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What are some tips on making the most out of a shooting session?

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  • What are some tips on making the most out of a shooting session?

    What are some tips on making the most out of a shooting session?

  • #2
    Depends on what you are trying to accomplish. If your range time is limited and you are trying to sight in and/or test loads, bring multiple rifles and target stands. When you shoot a group out of one let its barrel cool while you shoot another. As with most tasks, make a priority list before going to the range so as not to be side tracked. Above all remember to have fun!

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    • #3
      I agree with Beekeeper, and if you're not in a hurry take your time, let the barrel cool.

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      • #4
        If you are sighting in, make sure you establish a solid group before moving your sights. I have seen too many people move scopes from one extreme to the other by trying to "chase" each round.

        Make sure you have a comfortable aim point. I generally line up where I want to hit, then I close my eyes and take two breaths, when you reopen your eyes that is your natural aim point. You may need to shift position a few times to get it right when you reopen your eyes.

        Take your time and let the barrel cool after every round.

        Thats my $.02

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        • #5
          I agree with Beekeeper, we're there to have fun, and I see some shooters take it a little too seriously. Much of my shooting is done from benchrest, and I often keep the best target of a shooting session to compete with it next time I return with that rifle. I keep notes on what handloads I use in my varmint rifles and, if the load performs well, I try to refine it or dial it in by varying the seating depth of the bullet slightly.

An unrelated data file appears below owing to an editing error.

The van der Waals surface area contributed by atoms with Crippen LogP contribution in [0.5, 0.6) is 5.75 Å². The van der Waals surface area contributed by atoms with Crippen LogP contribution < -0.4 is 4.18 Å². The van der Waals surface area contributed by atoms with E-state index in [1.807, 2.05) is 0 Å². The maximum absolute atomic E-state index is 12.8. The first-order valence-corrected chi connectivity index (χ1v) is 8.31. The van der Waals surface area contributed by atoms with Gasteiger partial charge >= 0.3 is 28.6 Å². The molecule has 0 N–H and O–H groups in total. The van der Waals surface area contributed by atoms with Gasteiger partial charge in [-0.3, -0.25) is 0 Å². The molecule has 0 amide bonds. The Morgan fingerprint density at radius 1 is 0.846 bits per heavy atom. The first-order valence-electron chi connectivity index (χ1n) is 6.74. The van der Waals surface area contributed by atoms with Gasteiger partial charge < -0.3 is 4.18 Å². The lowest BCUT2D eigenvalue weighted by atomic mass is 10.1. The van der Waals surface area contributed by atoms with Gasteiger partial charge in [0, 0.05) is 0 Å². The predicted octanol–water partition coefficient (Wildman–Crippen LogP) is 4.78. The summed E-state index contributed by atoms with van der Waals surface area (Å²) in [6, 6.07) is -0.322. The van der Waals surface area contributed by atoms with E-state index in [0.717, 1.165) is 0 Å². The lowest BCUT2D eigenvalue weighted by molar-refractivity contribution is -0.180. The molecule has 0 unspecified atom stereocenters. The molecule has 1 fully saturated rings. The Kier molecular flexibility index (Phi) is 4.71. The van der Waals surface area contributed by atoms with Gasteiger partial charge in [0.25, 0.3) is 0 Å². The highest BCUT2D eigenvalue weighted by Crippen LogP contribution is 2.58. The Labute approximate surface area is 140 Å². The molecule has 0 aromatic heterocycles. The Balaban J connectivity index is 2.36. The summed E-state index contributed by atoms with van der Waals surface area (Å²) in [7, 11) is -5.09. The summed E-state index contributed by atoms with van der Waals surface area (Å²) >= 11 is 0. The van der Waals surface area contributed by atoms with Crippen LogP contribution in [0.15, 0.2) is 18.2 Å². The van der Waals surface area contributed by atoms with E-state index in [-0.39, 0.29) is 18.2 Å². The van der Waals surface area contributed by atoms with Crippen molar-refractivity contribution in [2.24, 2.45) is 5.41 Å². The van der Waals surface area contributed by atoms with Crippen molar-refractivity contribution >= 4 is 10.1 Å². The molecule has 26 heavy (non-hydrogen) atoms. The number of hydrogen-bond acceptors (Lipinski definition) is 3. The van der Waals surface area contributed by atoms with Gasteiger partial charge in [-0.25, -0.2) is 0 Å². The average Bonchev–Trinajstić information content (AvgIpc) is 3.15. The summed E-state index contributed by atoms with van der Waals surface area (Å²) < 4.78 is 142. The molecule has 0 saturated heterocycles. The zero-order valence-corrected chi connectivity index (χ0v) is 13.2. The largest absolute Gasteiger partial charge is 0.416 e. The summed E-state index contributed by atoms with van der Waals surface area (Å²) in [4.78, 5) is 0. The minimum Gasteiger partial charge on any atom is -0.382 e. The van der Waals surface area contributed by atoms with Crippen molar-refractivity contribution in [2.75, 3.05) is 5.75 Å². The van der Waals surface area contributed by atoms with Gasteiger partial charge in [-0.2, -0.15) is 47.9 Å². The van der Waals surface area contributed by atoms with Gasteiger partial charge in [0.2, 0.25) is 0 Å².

If I'm not having a great day, I reach for another rifle and practice the standing offhand position, making a game of it. They can't all be V-ring shots, but I recognize my need to practice in the standing position because my accuracy deteriorates without that practice.
          I continue to find pistol a challenge, and I've learned I occasionally defeat myself by making every practice session a National Match, wanting the first and every bullet to pierce that X-ring. Pointless. I'm well aware that first shot is going to count in the street; however, this is practice and I do seem to "warm up" or improve as the session goes on, so I pop a few balloons or bust a few clays for a warm-up and then concern myself with accuracy.
          It is supposed to be fun, and when it becomes work or you compromise a relaxing activity with the disappointment of not shooting as well as you did last week, it's time to wrap it up or find another sport.
          Many years ago, I became frustrated by a gusting crosswind on the firing line because my shots were stringing horizontally. I turned to the resident pillar of wisdom, salty Master Gunnery Sgt. O'Toole, and asked, "What does it take to master this .45?"
          O'Toole was unflappable. He wouldn't react if his shorts were on fire. He shrugged and commented, "You gotta be A-hole deep in brass before you even begin to be good with that thing. Keep shooting, toss lead and burn gunpowder. You owe it to the taxpayers to be good with that pistol." He reached for his .45 ACP, established a good position, inserted a magazine of 5 rounds and chambered a round, sighted in on the target and turned (away from the targets) to face me, then banged off 5 rounds. All of them ate paper, and he wasn't even focused on shot-to-shot sight alignment. He turned to the target on the last round, shrugged and said, "Just tend to the basics and the rest will take care of itself."